Right and Might

From The Libertarian Labyrinth
Jump to: navigation, search

Right and Might.

That right is might few question; the axiom is admitted, though not very enthusiastically believed. With equal truth it might be said that few question the right of might. The majority submit to it like brutes to the lash; their feeble efforts to escape only furthering the purposes of their torturers. Among the few who do question, however, there is great controversy. This difference results mainly from the differing standpoints of view. Viewed from the standpoint of the entire universe, might is undoubtedly right. It is the only standard, the only law. Viewed from the standpoint of the lower evolution, it is the same; the stronger chemical force, the stronger vital force, gives law to the weaker. But, as intelligence develops, there comes in a doubt and a struggle; a feeling on the part of the weaker that it is wronged, on the part of the stronger that it is wronging. The germs of Conscience and Altruism appear. The struggle grows less between the sexes and between the procreators and the procreated. It is found that self-interest can be promoted by cooperation, and wolves hunt in packs and lions in bands and herbivores range in herds. The struggle grows less between the individuals of the species. Might is growing less right, and right more mighty. But this process seems to have its limits. There is now but little conflict among the carnivores; where found, it is mostly confined to the lower orders, - --fishs, reptiles, etc.; and there is still less between the vegetarian animals; but Between these two great divisions of the army of life there is ceaseless war. And, unavoidably it would seem, the Human wars with both.

And now comrs in the question of right as related to us. For there are different standards of right, individual and collective. Right is relative; and the construction and plan of the universe is so faulty that absolute right — that is, absolute harmony — is impossible. To slay and eat the cow is a very right thing in tigerish ethics, but a very wrong thing in bovine ethics. The right thing for us is that which is beneficial to us. If murder is beneficial, murder is right; if theft is beneficial, theft is right; if tyranny is beneficial, tyranny is right. Humanity has abundantly tried these experiments in aggression and found them all non-beneficial and therefore wrong. But sometimes, temporarily, in a narrow circle and to the limited view, wrong is, or appears to be, right, and here all moral confusion begins and perpetuates itself. Greater intelligence, broader knowledge, is the only remedy.

In viewing questions of human right, we need to take the human standpoint; we have no justification for viewing them from the standpoint of the mineral, the vegetable, or the non-human animal. Nature has forbidden it. Nature, in making Man Viceroy of her Three Kingdoms, gave him full power to work his pleasure with them, provided only that he did nothing contrary to his own interest. The ultimate outcome of all this can only be the complete destruction of all the principal animals, of all injurious vegetables, and the enslavement of the chemical forces of the earth. But any violation of the proviso brings a sure penalty.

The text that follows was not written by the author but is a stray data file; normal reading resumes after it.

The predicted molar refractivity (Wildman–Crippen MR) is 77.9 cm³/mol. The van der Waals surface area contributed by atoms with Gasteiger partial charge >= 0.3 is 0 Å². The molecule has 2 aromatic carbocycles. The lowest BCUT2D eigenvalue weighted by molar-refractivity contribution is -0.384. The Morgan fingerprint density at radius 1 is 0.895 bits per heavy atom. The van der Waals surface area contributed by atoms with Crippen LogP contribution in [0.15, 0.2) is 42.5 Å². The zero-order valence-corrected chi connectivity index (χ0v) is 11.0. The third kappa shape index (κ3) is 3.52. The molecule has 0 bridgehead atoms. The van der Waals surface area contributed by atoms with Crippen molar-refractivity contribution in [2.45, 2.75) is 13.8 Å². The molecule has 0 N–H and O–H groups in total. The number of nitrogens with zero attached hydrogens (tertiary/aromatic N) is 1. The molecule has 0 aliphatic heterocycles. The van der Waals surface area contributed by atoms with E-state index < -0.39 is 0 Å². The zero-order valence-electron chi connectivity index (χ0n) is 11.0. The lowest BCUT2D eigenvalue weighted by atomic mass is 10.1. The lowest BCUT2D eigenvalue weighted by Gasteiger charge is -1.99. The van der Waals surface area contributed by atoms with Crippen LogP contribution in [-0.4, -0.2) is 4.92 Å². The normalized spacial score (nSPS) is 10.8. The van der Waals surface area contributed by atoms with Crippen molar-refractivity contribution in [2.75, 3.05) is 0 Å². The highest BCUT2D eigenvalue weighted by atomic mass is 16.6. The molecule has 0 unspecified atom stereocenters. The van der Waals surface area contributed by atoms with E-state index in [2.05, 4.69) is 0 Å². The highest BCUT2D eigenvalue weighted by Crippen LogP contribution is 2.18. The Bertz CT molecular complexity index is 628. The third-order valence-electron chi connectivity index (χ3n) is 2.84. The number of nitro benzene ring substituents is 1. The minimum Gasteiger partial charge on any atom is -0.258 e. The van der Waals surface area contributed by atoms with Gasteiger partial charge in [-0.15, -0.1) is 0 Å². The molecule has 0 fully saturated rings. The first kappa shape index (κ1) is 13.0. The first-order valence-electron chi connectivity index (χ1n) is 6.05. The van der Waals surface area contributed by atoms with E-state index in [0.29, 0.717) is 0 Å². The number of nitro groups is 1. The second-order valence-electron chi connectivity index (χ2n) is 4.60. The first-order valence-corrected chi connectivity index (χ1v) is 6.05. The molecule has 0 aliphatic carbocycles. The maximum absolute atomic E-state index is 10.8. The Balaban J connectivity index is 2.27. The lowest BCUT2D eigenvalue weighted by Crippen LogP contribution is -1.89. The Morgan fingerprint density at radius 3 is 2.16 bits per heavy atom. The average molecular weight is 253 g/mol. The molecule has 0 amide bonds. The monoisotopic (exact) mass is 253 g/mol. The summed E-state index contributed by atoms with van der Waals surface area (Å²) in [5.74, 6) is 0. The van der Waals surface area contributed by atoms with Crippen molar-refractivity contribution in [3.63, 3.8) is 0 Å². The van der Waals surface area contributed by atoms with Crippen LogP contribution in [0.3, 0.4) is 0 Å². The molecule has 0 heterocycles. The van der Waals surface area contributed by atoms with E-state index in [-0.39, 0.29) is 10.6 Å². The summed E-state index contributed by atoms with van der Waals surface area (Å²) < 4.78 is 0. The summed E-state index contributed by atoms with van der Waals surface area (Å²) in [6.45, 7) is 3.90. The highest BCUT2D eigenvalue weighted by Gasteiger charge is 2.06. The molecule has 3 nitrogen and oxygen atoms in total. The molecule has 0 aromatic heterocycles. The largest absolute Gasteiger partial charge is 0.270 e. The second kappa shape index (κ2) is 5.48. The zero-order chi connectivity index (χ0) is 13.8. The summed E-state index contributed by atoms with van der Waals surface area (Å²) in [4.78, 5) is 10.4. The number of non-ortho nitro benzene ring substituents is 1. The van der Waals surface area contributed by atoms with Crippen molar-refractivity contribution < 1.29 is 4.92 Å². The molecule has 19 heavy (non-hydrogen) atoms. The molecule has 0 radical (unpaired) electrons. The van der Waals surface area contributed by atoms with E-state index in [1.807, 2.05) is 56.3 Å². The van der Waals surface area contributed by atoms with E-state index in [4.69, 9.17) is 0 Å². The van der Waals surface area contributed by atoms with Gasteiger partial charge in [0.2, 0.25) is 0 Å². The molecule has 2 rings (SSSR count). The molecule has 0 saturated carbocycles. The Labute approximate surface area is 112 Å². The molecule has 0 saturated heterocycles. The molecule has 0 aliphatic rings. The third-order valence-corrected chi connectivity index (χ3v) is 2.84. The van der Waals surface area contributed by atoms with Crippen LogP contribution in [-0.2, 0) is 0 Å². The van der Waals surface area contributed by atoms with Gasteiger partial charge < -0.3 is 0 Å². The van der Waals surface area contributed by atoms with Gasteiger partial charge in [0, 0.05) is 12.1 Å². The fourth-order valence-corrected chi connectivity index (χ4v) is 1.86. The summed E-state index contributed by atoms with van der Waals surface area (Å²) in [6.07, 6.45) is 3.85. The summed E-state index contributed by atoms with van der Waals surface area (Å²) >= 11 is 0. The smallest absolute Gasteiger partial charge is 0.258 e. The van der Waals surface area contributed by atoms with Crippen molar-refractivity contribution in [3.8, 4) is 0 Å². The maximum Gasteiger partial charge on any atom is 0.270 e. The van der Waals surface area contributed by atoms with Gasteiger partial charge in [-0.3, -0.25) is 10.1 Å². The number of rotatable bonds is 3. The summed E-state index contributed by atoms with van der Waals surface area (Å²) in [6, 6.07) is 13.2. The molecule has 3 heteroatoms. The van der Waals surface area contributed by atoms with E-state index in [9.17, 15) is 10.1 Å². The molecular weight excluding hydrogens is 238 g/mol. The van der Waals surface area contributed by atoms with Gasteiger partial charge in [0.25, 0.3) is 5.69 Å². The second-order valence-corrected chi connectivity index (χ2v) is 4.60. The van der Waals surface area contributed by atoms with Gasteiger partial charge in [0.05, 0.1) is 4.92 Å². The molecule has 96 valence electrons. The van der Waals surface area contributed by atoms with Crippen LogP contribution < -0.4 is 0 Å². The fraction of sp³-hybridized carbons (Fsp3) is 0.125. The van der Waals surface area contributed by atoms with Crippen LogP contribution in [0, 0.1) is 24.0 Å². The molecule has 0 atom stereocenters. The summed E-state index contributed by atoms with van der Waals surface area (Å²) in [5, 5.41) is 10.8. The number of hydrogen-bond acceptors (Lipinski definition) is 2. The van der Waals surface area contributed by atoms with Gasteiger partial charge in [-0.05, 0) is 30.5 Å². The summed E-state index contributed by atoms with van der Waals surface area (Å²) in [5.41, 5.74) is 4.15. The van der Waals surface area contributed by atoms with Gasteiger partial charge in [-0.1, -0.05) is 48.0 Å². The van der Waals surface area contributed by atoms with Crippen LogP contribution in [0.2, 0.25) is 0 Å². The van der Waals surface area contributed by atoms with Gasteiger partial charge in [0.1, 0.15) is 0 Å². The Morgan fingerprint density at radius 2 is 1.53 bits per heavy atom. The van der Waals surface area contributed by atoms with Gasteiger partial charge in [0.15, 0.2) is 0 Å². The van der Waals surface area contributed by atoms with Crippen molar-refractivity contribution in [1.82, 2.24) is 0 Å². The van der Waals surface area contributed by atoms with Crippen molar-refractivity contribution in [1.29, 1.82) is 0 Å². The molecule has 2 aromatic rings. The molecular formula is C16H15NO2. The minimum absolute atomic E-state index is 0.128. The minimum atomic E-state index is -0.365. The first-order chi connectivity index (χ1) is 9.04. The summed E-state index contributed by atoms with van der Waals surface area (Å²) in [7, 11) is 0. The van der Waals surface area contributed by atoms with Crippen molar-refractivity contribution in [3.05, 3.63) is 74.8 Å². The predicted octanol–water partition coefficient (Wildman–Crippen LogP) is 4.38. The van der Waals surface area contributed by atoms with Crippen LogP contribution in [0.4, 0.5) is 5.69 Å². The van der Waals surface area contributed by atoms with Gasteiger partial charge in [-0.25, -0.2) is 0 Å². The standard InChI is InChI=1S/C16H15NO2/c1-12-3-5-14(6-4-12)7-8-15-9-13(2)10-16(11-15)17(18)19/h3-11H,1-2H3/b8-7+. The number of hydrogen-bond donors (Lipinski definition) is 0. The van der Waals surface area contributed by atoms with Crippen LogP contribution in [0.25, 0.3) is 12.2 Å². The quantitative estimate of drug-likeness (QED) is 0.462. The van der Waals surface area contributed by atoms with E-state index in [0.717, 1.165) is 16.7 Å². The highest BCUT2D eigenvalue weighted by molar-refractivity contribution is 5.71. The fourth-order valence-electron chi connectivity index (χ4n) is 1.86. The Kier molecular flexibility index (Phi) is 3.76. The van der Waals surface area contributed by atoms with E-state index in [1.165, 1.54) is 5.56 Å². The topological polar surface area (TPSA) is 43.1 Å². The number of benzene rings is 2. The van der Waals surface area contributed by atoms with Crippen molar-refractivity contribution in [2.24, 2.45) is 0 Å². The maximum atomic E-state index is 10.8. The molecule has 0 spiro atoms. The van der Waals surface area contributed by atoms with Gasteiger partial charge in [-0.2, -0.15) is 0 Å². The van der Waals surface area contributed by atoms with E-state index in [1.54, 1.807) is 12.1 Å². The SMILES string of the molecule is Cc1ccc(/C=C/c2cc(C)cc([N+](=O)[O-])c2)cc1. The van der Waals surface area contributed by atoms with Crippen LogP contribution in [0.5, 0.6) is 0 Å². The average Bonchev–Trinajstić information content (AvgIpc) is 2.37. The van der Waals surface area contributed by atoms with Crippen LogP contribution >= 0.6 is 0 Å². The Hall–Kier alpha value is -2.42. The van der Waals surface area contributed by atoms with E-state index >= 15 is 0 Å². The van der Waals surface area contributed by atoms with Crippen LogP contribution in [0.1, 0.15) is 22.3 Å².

To conquer by force, industry, and ingenuity, avoiding only self-harm, — this is man's relationship of right to the universe.

But between man and man Nature has sternly forbidden all aggression and compulsion, unless protective, and this because such aggression or compulsion is a backward flame that burns chiefly the hand that carries it. And this question of human right must be studied from the standpoint of the individual, Nature having made no collective reason to attend to the needs of all humanity, but only individual reasons to attend to the needs of individuals. And this is the true standpoint from which to study the needs of humanity. Those reformers who have endeavored to legislate for the individual from the standpoint of humanity have usually only succeeded by their Jack O' Lanterns in leading him into deeper swamps, from which he must extricate himself as best he may. But no reformer ever secured justice for any single man without benefiting all men for all time. The simple truth is grander than the most glorious error. But there is no real conflict here. From a philosophical elevation the needs of the individual and of the race are seen to be identical. Why, then, is it not as well to take humanity for a starting point as to take the individual? Because the only way to adequately understand the needs of the whole is to understand the needs of the parts.

Nature says: Let each man work out his own salvation, and prevent him not, for this is social Justice and Liberty. Anarchy has heard this voice and obeys it, and rings it forth like a bugle note to all the world, inviting every man to shake off his fetters and be free. Understanding his position, then, no consistent Anarchist #ill use compulsion, not even the compulsion of over-persuasion, except defensively; and even then with the clear perception that compulsion is always an evil, only justifiable as a counter-cheek to other evils, and that to carry it one jot beyond the stern requirements of necessity is to render it an aggression without excuse. The grand distinction between Christianity and Anarchy on this point is this: Christianity says, "carry neither sword nor shield"; Anarchy says, "carry your sword only for protection, and use it only when your shield will not avail." In brief, the position of Anarchy is that in the relations of man with man there is no right in might except where might is right, and that might is only right when used in defence of Liberty.

J. Wm. Lloyd.

[[Category:Articles from "Liberty" (1881-1907)